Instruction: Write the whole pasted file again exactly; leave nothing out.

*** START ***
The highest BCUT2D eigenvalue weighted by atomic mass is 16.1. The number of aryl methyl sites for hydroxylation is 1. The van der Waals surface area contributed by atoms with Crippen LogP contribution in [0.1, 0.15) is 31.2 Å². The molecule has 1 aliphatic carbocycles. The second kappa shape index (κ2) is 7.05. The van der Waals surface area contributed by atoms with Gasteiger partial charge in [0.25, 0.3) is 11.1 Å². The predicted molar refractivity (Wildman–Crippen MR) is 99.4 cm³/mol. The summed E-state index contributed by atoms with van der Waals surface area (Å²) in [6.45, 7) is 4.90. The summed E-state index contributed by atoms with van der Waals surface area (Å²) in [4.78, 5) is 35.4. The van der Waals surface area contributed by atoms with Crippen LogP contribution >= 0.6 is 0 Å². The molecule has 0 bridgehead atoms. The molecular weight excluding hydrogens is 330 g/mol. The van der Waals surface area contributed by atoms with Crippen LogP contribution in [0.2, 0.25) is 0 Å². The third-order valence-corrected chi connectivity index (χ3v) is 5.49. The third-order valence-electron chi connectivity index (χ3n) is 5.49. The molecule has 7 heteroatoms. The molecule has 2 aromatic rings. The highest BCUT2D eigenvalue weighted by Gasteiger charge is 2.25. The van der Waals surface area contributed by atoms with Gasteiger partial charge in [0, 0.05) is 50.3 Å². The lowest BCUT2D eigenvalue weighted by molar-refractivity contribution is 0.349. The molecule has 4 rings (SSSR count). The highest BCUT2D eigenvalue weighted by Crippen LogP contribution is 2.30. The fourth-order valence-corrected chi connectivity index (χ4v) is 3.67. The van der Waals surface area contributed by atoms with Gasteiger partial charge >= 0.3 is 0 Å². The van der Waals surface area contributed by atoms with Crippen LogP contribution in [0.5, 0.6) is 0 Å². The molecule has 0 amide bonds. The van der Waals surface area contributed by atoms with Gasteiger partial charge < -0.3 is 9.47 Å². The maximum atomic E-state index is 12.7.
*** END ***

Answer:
The highest BCUT2D eigenvalue weighted by atomic mass is 16.1. The number of aryl methyl sites for hydroxylation is 1. The van der Waals surface area contributed by atoms with Crippen LogP contribution in [0.1, 0.15) is 31.2 Å². The molecule has 1 aliphatic carbocycles. The second kappa shape index (κ2) is 7.05. The van der Waals surface area contributed by atoms with Gasteiger partial charge in [0.25, 0.3) is 11.1 Å². The predicted molar refractivity (Wildman–Crippen MR) is 99.4 cm³/mol. The summed E-state index contributed by atoms with van der Waals surface area (Å²) in [6.45, 7) is 4.90. The summed E-state index contributed by atoms with van der Waals surface area (Å²) in [4.78, 5) is 35.4. The van der Waals surface area contributed by atoms with Crippen LogP contribution >= 0.6 is 0 Å². The molecule has 0 bridgehead atoms. The molecular weight excluding hydrogens is 330 g/mol. The van der Waals surface area contributed by atoms with Crippen LogP contribution in [0.2, 0.25) is 0 Å². The third-order valence-corrected chi connectivity index (χ3v) is 5.49. The third-order valence-electron chi connectivity index (χ3n) is 5.49. The molecule has 7 heteroatoms. The molecule has 2 aromatic rings. The highest BCUT2D eigenvalue weighted by Gasteiger charge is 2.25. The van der Waals surface area contributed by atoms with Gasteiger partial charge in [0, 0.05) is 50.3 Å². The lowest BCUT2D eigenvalue weighted by molar-refractivity contribution is 0.349. The molecule has 4 rings (SSSR count). The highest BCUT2D eigenvalue weighted by Crippen LogP contribution is 2.30. The fourth-order valence-corrected chi connectivity index (χ4v) is 3.67. The van der Waals surface area contributed by atoms with Gasteiger partial charge >= 0.3 is 0 Å². The van der Waals surface area contributed by atoms with Crippen LogP contribution in [0.5, 0.6) is 0 Å². The molecule has 0 amide bonds. The van der Waals surface area contributed by atoms with Gasteiger partial charge < -0.3 is 9.47 Å². The maximum atomic E-state index is 12.7.